Many adjustments have been made to accomplish this minimalization of lifestyle, and I know I’m not alone.  I was talking with my neighbors (over the phone) a few days ago, and the discussion of toilet paper came up.  Oh, boy!  Neither of us knows of anyone who has even seen a roll of the stuff in a month.  Well, sort of.  Almost everyone has seen it in abundance in someone else’s shopping cart.  Earlier this week I was at a Costco and saw a person with eleven shopping carts lined up each with a bundle of toilet paper in it, along with paper towels and hand sanitizer in most of them.  I watched as this person (along with her shopping cart guard) took one of the carts through checkout, then handed it off to a waiting friend to remove from the store.  This person then took another cart through checkout and did the same thing again.  It took a team of four or five people to work this out, but it was all purchased by one person.  And I didn’t get any.  The store was out.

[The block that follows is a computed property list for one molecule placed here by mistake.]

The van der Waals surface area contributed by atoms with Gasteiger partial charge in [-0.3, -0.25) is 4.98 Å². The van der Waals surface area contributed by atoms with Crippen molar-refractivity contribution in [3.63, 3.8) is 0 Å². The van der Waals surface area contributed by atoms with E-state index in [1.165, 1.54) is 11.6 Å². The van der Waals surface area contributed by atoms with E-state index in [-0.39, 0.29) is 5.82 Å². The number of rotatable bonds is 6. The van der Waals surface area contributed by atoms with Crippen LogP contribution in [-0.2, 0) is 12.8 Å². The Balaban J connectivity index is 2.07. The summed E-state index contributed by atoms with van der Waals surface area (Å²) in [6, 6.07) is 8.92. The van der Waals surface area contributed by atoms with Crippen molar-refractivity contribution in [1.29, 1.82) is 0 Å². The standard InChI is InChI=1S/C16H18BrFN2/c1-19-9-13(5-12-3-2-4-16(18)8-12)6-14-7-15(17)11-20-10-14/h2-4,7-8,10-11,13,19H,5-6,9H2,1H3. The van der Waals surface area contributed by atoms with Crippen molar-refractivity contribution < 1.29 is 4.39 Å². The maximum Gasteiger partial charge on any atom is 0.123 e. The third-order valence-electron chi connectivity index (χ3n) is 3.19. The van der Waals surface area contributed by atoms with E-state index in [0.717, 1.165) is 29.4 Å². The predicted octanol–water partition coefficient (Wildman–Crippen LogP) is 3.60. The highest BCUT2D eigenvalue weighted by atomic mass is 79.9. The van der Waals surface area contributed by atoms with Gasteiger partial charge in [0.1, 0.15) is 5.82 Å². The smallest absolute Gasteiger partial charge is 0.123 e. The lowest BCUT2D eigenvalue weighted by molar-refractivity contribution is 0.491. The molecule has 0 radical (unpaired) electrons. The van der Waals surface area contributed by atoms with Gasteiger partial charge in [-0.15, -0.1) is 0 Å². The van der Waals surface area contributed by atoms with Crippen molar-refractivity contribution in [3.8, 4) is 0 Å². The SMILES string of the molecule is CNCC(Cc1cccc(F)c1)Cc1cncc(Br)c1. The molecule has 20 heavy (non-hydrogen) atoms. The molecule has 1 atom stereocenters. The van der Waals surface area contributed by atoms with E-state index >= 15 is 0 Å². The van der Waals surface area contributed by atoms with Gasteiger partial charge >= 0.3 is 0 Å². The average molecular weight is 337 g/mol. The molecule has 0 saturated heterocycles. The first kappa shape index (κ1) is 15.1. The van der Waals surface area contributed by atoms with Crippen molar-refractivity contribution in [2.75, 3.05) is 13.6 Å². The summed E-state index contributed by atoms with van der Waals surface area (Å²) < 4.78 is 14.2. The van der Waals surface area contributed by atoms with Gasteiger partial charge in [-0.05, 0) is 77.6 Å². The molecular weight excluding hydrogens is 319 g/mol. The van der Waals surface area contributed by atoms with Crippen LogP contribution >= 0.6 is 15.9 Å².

The phone discussion with my neighbor turned into a “what did people do before toilet paper” discussion.  Well I was raised on a farm with an outhouse, and I know what to do, but I’m not real excited about doing it.  I remember when Papa brought home a wagon load of dried corncobs, and piled them by the outhouse.  Just grab a few on the way in and scrape away.  Fortunately dried corncobs are scarcer than toilet paper today.  Of course, corncobs were a last resort.  The usual choice was a few pages from a catalog, such as Sears or Montgomery Ward, that is until they started printing in color on the slick glossy paper.  Then it was back to corncobs or even a handful of hay from a bale lying next to the pile of corncobs.

This morning I called to make an appointment to see my doctor about some problems stemming from an accident some time in my past.  What a circus!  The doctors at the clinic I go to are now on a rotating schedule with no one working more than two random days per week.  To get an appointment one must be in an emergency situation and call on the day their doctor is available.  If the doctor is not available, one must wait until the following day to try again.  When I asked what days my doctor will be in, I was told the schedule is known only to the doctors, so I must try every day until I get it right.  What is this?